First off, does your boot camp allow for a warm up beyond the obligatory run? A warm up jog does not adequately provide improved circulation to all the muscles and joints. Make certain you have the opportunity to move all the major muscle groups in light, rhythmic activity in several directions for an additional 3 to 5 minutes minimally. A body ready to train trains more effectively and at a reduced risk of injury.
Secondly, the fitness activities should resemble a bell shaped curve where intensity is concerned. Are you asked to perform at break neck speed immediately after the warm up? A better plan is to begin with easier, less complicated exercises, drills and maneuvers as these type fitness movements require less demand on the nervous system and proprioceptive circuitry, (body awareness). It is yet another avenue to a safer boot camp. Balance training, light agility drills, calisthenics, and bodyweight exercises work well here during this phase.
Next, is there any wiggle room for the lesser fit individuals in the group? Is everyone required to put up or shut up while knocking out jump squats in the parking lot? Older folks, people with knee or hip prosthetics, and exercisers with any lower body impairment aren’t best served by plodding along on a surface harder than their weight bearing joints. As a 30 year veteran fitness coach, I would not recommend anyone make a habit of popping up and down on asphalt, regardless of what we see on TV! The best fitness boot camps provide modifications in their programming to allow for the oldest, youngest, and most and least fit, even if it’s not convenient for class formatting. Is it reasonable to expect a 62 year old female to go toe to toe with a 28 year old male chugging through 50 burpees? Hardly, but I’ve witnessed it many times mystery shopping fitness boot camps over the years.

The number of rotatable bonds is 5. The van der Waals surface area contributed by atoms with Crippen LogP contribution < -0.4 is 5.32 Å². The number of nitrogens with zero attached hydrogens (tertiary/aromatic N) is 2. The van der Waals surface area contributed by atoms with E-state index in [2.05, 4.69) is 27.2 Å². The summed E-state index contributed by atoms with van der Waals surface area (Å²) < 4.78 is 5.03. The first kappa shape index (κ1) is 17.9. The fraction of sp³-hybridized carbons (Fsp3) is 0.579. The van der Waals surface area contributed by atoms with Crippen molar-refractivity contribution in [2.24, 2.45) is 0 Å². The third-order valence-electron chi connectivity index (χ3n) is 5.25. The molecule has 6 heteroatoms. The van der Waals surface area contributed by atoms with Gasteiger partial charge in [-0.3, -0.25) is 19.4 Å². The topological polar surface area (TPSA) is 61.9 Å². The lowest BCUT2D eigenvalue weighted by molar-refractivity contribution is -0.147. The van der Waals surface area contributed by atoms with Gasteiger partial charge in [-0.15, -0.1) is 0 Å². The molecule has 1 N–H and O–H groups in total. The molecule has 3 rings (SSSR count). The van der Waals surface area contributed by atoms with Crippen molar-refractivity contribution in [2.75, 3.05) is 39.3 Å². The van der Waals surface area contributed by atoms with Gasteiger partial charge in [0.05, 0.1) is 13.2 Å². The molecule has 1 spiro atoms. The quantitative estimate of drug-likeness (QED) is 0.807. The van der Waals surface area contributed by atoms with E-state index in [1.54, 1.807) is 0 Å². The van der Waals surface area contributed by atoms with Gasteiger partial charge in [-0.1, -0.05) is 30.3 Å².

Fourth point that needs mentioning is this bravado that prevails in making sure people feel it the day after. I call this mentality the 2 by4 mind set. The notion that one needs to be sore, (and the sorer the better), is plain and simply, bogus! If the purpose of training, (and putting together a fitness boot camp), is to make people believe that the workout was a good one using soreness as a barometer, then why not just beat people with a 2 by 4? The analogy is ridiculous, but no more so than the approach. This measuring stick is dangerous if only because it motivates marginal trainer’s to employ navy seal tactics to make certain you will “feel it” and be damn sure where it came from! It is perfectly natural to experience mild discomfort after beginning an exercise program, or deviating from your normal fitness routine. That said, it is not normal to gauge the effectiveness of a fitness boot camp, or any fitness program based on how sore it leaves the participant! While we’re discussing what is inappropriate, one can include the BYOB workout, as well: Bring Your Own Bucket workout. Sorry! It might make you sound like a super-hero to perform until pasty, but in the world of exercise physiology, that kind of response to training is just wrong! Does this argument really need defending?